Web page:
We can also present with lack of volume control and also spatial awareness and many feel uncomfortable with us being in their space… it is necessary to persevere with building our social circle and this can be eased by talking to parents of our friends.  A good book on this is ‘My Friend Has Dyspraxia’ by Nicola Edwards.  It is currently out of print but worth getting hold of a secondhand copy.

How can we steer others to help with our children (schools and family members)?

We tend to confuse our close family members… we can keep things together when we are in company for short periods and many would tell parents of children with dyspraxia that they are imagining it.  It’s only when they look after our children for prolonged periods that they see the problems that we face day to day.

We need to take things much slower and, as mentioned, we need far higher levels of concentration and we should refrain from trying to multi-task until we are happy that we have mastered a task.

Supervision needs to be tight around areas of possible danger and we should almost take it for granted that our maturity levels are around 2-3 years below our chronological age… so if you have a 13 year old, allow them to do tasks that a 10 year old without dyspraxia would do.

Don’t underestimate our strengths as we will succeed in the end… it just takes us a little longer. Resource them where necessary… a means to anchor their feet when sitting is a good idea, a rung across underneath the table/desk for example.   Writing slopes also help as they can view the board and their workbook… allow them to do warm up exercises with their fingers to help with hand writing, allow breaks in writing to avoid tired hands, allow water bottles in class to prevent dehydration and cramps and allow them to get up and stretch.

It’s also important to seat children with dyspraxia away from distractions, students or windows… if they appear to be distracted it’s not deliberate, it’s dyspraxia!

Always explain what you want them to do and build a comfortable relationship that allows them to tell you when they are struggling.  Make sure that their resource time is taken when they are doing lessons that they are exempt from, such as languages and not during important lessons like Maths or English.  Get the SNA to help diarise and plan homework and projects.

If you find it hard to get your head round what dyspraxia means to each and every one of us, do read ‘Caged in Chaos’ - an account by a teenage girl who battled those early years and came good.

And always remember give lots of praise, be constructive in anything that concerns you and always remember… praxis makes perfect.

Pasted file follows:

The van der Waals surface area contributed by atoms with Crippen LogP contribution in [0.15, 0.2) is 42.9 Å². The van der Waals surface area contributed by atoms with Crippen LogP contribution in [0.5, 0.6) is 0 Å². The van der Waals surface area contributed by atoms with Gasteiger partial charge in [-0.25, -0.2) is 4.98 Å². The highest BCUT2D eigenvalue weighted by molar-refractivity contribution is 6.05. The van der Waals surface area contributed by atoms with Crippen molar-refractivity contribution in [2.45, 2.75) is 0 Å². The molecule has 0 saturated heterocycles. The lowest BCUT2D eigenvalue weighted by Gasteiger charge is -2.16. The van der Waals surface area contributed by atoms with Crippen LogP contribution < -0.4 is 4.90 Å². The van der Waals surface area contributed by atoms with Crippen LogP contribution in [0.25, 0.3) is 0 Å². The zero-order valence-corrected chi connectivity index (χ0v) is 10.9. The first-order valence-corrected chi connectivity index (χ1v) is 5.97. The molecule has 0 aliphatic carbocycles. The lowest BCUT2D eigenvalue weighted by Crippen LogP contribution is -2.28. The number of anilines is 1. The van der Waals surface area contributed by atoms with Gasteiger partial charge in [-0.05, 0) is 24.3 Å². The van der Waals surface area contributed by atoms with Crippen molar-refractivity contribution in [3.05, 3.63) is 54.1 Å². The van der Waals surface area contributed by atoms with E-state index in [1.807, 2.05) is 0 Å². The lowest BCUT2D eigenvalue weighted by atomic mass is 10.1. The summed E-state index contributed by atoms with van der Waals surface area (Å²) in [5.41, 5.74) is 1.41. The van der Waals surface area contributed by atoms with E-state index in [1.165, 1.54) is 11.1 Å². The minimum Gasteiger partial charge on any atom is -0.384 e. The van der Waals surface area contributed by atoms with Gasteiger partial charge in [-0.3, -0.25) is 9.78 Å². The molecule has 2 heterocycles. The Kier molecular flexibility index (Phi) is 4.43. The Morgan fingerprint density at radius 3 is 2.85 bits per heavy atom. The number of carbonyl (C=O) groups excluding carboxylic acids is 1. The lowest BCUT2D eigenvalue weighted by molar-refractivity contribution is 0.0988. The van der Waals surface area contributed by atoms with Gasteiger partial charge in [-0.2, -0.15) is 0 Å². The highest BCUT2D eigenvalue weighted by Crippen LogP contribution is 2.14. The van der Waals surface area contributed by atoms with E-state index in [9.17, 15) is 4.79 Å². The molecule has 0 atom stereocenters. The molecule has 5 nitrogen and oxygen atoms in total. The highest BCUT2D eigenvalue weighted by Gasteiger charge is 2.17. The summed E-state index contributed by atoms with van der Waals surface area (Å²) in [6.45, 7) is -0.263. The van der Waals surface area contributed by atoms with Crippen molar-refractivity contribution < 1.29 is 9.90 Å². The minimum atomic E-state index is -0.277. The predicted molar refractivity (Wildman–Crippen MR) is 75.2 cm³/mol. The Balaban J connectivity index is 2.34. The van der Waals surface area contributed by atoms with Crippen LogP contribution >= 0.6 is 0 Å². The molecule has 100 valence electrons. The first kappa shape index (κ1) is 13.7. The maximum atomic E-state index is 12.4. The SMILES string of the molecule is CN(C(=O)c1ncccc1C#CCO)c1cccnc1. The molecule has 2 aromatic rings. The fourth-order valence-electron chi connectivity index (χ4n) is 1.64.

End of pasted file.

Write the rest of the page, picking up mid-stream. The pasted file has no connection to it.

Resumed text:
N.b.All our articles are for information purposes only, we use research and the work of others within the team and in the area of specific learning needs and we always advise parents to seek professional advice on any issue that may concern them.


Monday, 10 February 2014

How is Confidence and Self Esteem affected by Dyspraxia, (DCD), Dyslexia and other specific learning needs by  Dyslexia Dublin CETC © 2014

Confidence and achievement is everything… we can all do our own personal SWAT (strengths, weaknesses, opportunity and threats)… just take a look what you are good at, what do you struggle with? Can you do everything you need to do?
How easy is it to lose your confidence… imagine yourself down a hole and every time you stick your head out, someone hits it with a stick or shouts at you.  How many would still continue to pop their head up?
Many with dyspraxia (including myself) have days, weeks, months and years like this and children with dyspraxia dealing with learning needs, maturity and skill building have these problems to face.
Dyspraxics generally have reduced ability when it comes to co-ordinated skills (gross and fine motor) such as sport and dance and this in itself multiplies the time required to carry out a given task that can be mastered by others in the shortest (one or two attempts) period of time.  Quite often we, as parents, fail to recognise this as a problem and fall short in time/tolerance required to help our children develop the required skill or skill sets.  Our parent's may considered spending the same amount of time teaching us how to ride our bike, as they would with siblings (brother sister), whereas in fact we often  required up to four times longer to grasp the concept.  It’s important for parents not to tire and make sure to give their children this extra time and remember… praxis makes perfect! It would be similar for those with dyslexia as we utilize areas of the brain that process all learnt material (instruction) our processing speed is known to be much slower, hence the required prolonged lessons and practice.
How does this impact on our child’s confidence and low self-esteem?
How do we go about assessing this lack of belief?
How do we address this area and encourage self-belief?
How can we make them feel good about themselves without feeling patronised?